It boiled down to science vs. emotion and personal property rights vs. communist encroachment by the United Nations as scores spoke about the future of salmon habitat regulation on the Kenai Peninsula. One man, who said he was a Russian immigrant, warned of eventual gulags.
Mail found in boxes around the borough last week included the National Association of Realtors’ take on the upcoming anadromous stream ordinance public hearing. The borough mayor’s office said much of what is on the mailer is not true.
Let’s hear it for the women anglers leading the 2013 Homer Jackpot Halibut Derby.
On May 27, April Saputski of Rathdrum, Idaho, hooked into a 142.2-pound halibut while fishing with Capt. Scott Glosser of Captain Scott’s Sport Fishing aboard the Mako. With the largest fish caught to date in this year’s derby, Saputski is in the running for the $10,000 jackpot prize.
The annual governor’s summer picnics started in 1959 when Alaska became the 49th state. A full page ad from the 1960 Knik Arm Courier contained the following information:
“The 2nd Annual Governor’s Picnic will be held at the Chugiak Carnival Grounds on Sunday, June 12, beginning at noon. Governor Egan will give an address. An invitation to President Eisenhower to attend has been sent by telegram. There will be a barbecue, rides and bingo at this grand community gathering.
A preliminary hearing was continued last Thursday for Zachary Fraley, the Homer High School student charged with first-degree terroristic threatening, a felony, for allegedly placing a bomb-like device at the high school that caused an evacuation May 16.
A motorcycle crash on Sunday afternoon killed a Homer man. Travis Coffey, 34, died of his injuries at the crash scene near Mile 19 East End Road. No services have been announced yet for Coffey.
According to an Alaska State Trooper press release, Coffey rode his 2000 Triumph motorcycle with a friend riding on a separate motorcycle. The pair headed east when Coffey lost control of his motorcycle and slid into the oncoming lane, hitting a 2010 GMC Sierra truck driven by a 20-year-old Delta Junction man.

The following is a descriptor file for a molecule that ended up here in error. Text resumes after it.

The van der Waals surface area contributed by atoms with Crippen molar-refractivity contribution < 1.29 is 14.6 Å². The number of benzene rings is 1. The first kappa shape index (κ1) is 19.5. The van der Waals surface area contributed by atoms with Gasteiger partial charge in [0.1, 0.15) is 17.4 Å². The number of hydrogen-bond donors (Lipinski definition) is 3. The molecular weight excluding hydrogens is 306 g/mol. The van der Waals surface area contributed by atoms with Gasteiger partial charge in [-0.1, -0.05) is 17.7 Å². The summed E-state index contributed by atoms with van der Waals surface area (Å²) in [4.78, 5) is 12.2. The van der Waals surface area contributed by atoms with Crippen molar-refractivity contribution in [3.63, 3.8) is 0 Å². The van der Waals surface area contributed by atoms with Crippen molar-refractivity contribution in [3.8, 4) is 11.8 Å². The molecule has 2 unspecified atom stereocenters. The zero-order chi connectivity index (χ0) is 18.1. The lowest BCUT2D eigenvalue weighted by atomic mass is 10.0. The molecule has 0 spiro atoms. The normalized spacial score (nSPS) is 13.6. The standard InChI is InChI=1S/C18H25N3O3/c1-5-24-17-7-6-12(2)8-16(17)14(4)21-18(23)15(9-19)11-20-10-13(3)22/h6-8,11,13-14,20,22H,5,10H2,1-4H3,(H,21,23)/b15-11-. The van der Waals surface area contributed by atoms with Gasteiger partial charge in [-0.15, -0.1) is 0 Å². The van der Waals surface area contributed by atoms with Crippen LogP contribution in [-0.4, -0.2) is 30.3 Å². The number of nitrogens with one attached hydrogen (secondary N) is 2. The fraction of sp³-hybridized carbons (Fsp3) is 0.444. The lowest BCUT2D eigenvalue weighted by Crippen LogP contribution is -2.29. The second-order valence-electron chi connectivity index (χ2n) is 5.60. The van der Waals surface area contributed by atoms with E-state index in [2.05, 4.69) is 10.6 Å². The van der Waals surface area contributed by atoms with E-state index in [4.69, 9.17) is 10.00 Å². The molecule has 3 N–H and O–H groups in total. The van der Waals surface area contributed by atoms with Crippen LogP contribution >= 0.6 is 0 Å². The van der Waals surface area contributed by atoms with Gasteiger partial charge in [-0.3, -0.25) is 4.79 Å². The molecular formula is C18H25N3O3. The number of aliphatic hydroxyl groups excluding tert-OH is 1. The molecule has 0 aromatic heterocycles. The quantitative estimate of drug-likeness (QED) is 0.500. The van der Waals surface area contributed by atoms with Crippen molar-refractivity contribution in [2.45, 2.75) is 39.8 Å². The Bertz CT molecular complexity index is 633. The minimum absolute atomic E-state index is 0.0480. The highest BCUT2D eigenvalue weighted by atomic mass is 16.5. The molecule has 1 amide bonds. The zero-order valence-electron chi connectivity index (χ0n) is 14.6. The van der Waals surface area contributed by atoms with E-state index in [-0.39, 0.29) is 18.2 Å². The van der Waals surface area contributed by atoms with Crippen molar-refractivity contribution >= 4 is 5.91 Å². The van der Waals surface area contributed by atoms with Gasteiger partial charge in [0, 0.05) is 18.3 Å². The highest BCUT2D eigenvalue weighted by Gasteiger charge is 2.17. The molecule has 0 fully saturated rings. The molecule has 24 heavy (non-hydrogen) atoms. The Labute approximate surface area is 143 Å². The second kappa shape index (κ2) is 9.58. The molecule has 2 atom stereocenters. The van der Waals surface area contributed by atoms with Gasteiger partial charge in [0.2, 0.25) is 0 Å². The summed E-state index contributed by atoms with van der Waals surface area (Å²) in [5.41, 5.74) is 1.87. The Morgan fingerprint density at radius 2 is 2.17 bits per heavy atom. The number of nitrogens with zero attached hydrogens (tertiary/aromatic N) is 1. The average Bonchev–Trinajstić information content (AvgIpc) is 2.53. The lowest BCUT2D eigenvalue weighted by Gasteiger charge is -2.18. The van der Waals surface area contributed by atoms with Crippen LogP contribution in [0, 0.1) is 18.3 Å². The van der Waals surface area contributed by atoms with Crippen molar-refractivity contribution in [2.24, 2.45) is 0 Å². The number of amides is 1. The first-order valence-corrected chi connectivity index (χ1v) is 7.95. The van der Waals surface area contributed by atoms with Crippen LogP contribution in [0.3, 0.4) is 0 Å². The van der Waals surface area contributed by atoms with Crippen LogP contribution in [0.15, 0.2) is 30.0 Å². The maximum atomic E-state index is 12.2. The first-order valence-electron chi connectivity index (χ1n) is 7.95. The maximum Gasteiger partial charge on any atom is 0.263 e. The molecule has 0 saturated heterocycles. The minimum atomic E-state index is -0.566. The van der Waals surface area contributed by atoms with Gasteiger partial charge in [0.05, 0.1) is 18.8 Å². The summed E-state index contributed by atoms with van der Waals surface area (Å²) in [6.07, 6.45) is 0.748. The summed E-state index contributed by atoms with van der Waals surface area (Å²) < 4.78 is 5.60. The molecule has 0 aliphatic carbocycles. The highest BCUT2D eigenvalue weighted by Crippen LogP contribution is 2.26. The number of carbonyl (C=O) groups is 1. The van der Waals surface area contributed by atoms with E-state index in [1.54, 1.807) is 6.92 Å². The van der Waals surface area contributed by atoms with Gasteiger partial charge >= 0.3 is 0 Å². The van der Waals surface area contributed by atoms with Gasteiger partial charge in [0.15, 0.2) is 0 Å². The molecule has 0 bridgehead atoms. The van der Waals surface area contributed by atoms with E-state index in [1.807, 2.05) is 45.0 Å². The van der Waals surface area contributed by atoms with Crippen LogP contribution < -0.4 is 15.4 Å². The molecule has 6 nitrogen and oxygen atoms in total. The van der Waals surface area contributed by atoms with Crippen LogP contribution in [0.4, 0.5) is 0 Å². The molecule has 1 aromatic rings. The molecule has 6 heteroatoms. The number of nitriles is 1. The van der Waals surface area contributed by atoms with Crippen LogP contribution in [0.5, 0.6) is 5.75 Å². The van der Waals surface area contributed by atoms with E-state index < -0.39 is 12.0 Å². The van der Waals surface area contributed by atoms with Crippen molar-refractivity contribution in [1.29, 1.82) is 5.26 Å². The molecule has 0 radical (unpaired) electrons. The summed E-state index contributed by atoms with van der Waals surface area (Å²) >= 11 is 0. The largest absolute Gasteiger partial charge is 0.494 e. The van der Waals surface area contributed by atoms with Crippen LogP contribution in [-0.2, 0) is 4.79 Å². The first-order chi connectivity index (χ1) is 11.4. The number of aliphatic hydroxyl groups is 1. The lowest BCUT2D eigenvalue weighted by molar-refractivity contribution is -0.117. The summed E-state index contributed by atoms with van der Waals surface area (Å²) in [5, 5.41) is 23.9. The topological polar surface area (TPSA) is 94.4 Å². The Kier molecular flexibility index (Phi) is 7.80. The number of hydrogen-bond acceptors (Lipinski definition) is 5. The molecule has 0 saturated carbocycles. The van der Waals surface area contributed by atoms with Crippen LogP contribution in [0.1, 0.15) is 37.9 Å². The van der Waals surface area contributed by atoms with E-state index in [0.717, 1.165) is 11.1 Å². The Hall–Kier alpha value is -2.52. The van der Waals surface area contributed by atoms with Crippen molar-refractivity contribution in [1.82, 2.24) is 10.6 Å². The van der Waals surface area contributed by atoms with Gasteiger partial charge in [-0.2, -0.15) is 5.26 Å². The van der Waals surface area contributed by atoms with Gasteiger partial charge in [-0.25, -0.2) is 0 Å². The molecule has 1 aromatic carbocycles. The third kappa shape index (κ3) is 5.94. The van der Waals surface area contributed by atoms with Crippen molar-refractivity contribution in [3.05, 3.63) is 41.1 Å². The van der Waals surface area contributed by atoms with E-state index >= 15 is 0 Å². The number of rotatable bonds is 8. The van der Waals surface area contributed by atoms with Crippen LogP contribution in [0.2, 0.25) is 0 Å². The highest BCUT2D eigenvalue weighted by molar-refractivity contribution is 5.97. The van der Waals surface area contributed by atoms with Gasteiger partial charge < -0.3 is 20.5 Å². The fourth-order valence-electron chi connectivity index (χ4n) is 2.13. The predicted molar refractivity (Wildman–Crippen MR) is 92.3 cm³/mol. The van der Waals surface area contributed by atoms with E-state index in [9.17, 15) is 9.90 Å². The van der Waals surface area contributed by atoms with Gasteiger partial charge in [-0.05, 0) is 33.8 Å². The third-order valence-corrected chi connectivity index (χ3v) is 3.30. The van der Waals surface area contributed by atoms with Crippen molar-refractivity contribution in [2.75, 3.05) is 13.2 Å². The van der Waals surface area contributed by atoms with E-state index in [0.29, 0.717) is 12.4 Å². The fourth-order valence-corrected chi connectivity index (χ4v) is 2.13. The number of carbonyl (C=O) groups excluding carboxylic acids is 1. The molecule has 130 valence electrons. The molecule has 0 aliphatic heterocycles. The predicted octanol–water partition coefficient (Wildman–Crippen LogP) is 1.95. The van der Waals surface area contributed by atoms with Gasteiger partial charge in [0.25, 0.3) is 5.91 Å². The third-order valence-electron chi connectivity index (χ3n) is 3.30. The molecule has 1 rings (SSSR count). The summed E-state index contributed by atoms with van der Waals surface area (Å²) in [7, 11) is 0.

The return to service of the Alaska State Ferry M/V Tustumena has been delayed again. The Alaska Marine Highway System announced last week that the Tustumena will not return to service until July 23. Repair and renovations started last November at the Seward Ship’s Drydock, and the Tustumena originally was to return to service on April 17. Because of unexpected steel work and other repairs, that was delayed until May 29 and then delayed again until July 7.
An administrative law judge has rejected a claim for Kevin Hogan and the Auction Block against the city of Homer, city attorney Thomas Klinkner announced in a memorandum to Mayor Beth Wythe and the Homer City Council at its meeting Monday night.
“We are excited about that,” attorney Holly Wells said at the meeting.
Wells said the city is prepared for an appeal. Hogan, a former city council member, said that on advice of his lawyer he did not want to comment on the decision.
Traffic is backed up on the Sterling Highway last Friday near Pioneer Avenue as workers replace curb cutouts and sidewalk ramps at street and driveway corners. Work was being done between Mile 170 to 173 Sterling Highway. Motorists can expect lane restrictions and flagging on the road and should be alert for heavy equipment and construction workers. The work is part of a larger project to repave the highway from Mile 150 to 173, Tall Tree Avenue north of Anchor Point to Homer. Repaving is expected to begin by the end of June and be finished by the end of August.
Homer City Clerk Jo Johnson certified that a citizen initiative to repeal a plastic bag ban had at least the 230 signatures necessary to put the question on the Oct. 1 ballot.
Petition organizer Justin Arnold submitted 300 signatures, and of those, the clerk’s office determined 260 were of registered voters in city limits. To be valid, organizers needed at least 20 percent of the votes cast in the last city election.